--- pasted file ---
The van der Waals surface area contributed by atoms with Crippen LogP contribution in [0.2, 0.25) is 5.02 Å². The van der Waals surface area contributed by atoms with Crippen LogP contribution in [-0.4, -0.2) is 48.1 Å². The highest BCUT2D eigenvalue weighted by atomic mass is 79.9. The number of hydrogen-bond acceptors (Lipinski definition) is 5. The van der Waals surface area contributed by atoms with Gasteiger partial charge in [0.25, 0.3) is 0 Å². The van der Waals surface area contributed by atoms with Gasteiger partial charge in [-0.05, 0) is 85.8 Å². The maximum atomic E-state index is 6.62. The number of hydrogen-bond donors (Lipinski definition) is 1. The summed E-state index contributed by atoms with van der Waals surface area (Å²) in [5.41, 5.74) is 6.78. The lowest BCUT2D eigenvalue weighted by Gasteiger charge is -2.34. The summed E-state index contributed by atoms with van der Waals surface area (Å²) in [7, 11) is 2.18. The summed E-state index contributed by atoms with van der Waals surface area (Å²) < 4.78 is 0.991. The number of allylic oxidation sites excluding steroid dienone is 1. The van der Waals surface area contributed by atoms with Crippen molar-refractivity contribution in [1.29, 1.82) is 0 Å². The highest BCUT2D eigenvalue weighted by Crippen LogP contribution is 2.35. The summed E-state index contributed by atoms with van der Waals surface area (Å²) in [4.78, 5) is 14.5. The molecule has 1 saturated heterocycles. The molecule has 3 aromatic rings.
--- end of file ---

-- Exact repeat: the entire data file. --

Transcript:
The van der Waals surface area contributed by atoms with Crippen LogP contribution in [0.2, 0.25) is 5.02 Å². The van der Waals surface area contributed by atoms with Crippen LogP contribution in [-0.4, -0.2) is 48.1 Å². The highest BCUT2D eigenvalue weighted by atomic mass is 79.9. The number of hydrogen-bond acceptors (Lipinski definition) is 5. The van der Waals surface area contributed by atoms with Gasteiger partial charge in [0.25, 0.3) is 0 Å². The van der Waals surface area contributed by atoms with Gasteiger partial charge in [-0.05, 0) is 85.8 Å². The maximum atomic E-state index is 6.62. The number of hydrogen-bond donors (Lipinski definition) is 1. The summed E-state index contributed by atoms with van der Waals surface area (Å²) in [5.41, 5.74) is 6.78. The lowest BCUT2D eigenvalue weighted by Gasteiger charge is -2.34. The summed E-state index contributed by atoms with van der Waals surface area (Å²) in [7, 11) is 2.18. The summed E-state index contributed by atoms with van der Waals surface area (Å²) < 4.78 is 0.991. The number of allylic oxidation sites excluding steroid dienone is 1. The van der Waals surface area contributed by atoms with Crippen molar-refractivity contribution in [1.29, 1.82) is 0 Å². The highest BCUT2D eigenvalue weighted by Crippen LogP contribution is 2.35. The summed E-state index contributed by atoms with van der Waals surface area (Å²) in [4.78, 5) is 14.5. The molecule has 1 saturated heterocycles. The molecule has 3 aromatic rings.